Easy expansion led to the most significant architectural change in school buildings constructed after World War II. One-story, flat-roofed buildings easily accommodated additions. One-story schools also eliminated the need for staircases and fire escapes from upper floors, contributing to the safety of the new schools. Classrooms located on one floor provided easy access to the outside for the students. One-story schools also provided better lighting and ventilation for the classrooms. Rows of windows across the façade of the schools allowed an abundance of light to enter the classroom.
Architects employed design materials, such as glass blocks, that doubled as a technique to control lighting in schools. Rows of windows contributed to the design aspect of the schools, providing clean lines and breaking the mass of the building dictated by the architectural belief in single story schools.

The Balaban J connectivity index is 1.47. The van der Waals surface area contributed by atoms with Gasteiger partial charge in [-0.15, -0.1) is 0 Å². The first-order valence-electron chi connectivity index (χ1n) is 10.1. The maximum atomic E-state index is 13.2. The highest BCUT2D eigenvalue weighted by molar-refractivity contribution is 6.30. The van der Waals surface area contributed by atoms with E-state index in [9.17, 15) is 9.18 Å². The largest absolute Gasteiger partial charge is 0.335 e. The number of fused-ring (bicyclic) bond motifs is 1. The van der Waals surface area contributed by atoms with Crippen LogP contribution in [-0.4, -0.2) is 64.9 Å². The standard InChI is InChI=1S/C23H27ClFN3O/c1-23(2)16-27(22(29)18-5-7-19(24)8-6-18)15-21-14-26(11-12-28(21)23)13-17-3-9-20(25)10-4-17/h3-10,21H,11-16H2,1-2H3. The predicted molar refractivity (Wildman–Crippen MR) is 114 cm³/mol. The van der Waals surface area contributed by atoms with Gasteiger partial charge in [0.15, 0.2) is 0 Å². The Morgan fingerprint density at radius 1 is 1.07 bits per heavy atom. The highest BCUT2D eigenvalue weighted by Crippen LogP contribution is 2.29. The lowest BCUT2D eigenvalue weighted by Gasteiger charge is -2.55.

The open corridor plan, in which classrooms opened directly to an outdoor hall or to an outdoor courtyard, was a popular choice as this plan allowed for cross ventilation and natural lighting in the classrooms. New schools had concrete frames, a solid and cheap building material, with brick veneer to soften the structural materials and to improve the buildings’ aesthetic quality. Classrooms were generally thirty feet by thirty feet with nine-foot ceilings and “window-walls” which provided better lighting and ventilation in the classrooms.
South Carolina's schools constructed under the equalization program followed these post-WWII trends, resulting in architecturally distinctive schools across the state.